Analysts generally agree that the eco-dream of generating hydrogen from the electrolysis (electrical splitting) of pure water (H2O) is far too energy-intensive to be EV-competitive, even at a massive scale.
A more credible eco-friendly option, as outlined by industrial strategists at METI, is to create hydrogen from Australia’s gigantic formations of low-grade coal, sequestering the carbon (making it unreactive) and re-burying it underground. This burying technique is similar to carbon capture and storage (CCS) technologies being developed to capture carbon released from power stations to make them carbon-neutral.
Despite the challenges, the big advantage hydrogen has is its energy density, which makes it potentially highly competitive for making eco heavy, long-distance transport – exactly the types of transport electric vehicles particularly struggle with.
Meanwhile, outside Japan, confidence in hydrogen is mixed, but with a general view that the technology will become important eventually, although not any time soon. Many are pooling resources with rivals to reduce costs as their budgets strain with other priorities including electric vehicles, autonomous technology and mobility solutions.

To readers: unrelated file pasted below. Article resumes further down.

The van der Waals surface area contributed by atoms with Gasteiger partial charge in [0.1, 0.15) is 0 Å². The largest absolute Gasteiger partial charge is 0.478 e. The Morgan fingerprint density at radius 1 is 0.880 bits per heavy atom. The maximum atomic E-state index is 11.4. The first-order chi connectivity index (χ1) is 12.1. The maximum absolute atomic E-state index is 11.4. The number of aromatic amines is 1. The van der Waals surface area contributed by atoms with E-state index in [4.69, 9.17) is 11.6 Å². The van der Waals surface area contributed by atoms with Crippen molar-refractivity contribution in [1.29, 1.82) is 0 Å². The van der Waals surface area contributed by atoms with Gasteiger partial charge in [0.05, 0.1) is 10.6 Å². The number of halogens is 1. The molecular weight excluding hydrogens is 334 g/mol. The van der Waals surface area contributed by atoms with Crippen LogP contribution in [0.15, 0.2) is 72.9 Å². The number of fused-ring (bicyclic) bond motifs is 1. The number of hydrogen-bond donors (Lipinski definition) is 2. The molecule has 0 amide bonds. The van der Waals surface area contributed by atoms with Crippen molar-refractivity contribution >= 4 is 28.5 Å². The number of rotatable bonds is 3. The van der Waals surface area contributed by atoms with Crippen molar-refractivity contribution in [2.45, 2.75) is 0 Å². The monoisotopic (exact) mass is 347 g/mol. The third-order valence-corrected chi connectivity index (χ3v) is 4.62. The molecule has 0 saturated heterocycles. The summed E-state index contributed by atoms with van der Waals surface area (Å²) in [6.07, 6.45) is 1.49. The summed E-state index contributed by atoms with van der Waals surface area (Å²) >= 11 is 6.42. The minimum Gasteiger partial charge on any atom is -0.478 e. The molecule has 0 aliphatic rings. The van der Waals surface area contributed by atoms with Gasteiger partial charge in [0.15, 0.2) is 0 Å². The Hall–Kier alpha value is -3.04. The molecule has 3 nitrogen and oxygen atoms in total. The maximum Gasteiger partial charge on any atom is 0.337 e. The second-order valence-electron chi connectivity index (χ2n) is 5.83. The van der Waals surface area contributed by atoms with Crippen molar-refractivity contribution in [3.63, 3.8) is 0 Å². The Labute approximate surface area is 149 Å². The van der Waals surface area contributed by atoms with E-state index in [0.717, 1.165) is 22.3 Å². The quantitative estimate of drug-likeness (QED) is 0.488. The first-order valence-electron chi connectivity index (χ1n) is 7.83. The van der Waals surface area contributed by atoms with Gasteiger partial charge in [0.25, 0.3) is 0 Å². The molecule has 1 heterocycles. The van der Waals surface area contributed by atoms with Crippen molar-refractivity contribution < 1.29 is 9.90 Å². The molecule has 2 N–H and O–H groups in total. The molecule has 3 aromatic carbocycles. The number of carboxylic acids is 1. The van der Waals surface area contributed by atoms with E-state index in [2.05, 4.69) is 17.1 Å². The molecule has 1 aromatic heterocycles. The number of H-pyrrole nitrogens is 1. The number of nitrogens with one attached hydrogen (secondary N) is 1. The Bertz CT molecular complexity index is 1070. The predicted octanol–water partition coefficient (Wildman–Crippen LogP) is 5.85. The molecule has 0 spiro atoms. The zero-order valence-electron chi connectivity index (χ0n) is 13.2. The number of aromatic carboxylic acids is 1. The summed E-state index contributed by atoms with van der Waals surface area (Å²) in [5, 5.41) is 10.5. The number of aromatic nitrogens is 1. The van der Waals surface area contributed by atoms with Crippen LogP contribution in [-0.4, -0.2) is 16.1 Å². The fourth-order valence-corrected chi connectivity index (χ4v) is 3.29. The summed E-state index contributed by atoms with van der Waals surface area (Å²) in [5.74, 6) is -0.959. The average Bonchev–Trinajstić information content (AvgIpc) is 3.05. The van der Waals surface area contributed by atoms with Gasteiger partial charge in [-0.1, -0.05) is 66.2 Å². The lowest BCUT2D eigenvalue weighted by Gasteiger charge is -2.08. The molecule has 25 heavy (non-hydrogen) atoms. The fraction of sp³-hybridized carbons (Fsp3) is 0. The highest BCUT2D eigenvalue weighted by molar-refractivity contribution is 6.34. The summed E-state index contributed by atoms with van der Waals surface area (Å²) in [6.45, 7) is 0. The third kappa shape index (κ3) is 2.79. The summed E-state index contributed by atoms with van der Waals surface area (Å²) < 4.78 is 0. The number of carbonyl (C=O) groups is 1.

Daimler has said that it will no longer focus its development on hydrogen-powered vehicles, with CEO Dieter Zetsche saying he believes advances made that have led to declining battery costs and increased range for EVs will make hydrogen cars uncompetitive against them. This decision may be influenced by Daimler’s soaring R&D budgetbeing under pressure, and is certainly an exception with key rivals still investing in the technology. BMW is working with Toyota to bring its first fuel cell vehicle to market by 2021, and Toyota’s East Asian peers Hyundai and Honda are also selling fuel cell vehicles today, such as Honda’s Clarity. Honda is developing its technology with General Motors - highlighting that OEMs from both Europe and America are invested in the technology. Hyundai announced its new Hyundai FE SUV at the Geneva Motor Show and sister brand Kia aims to launch its first fuel cell vehicle within three years.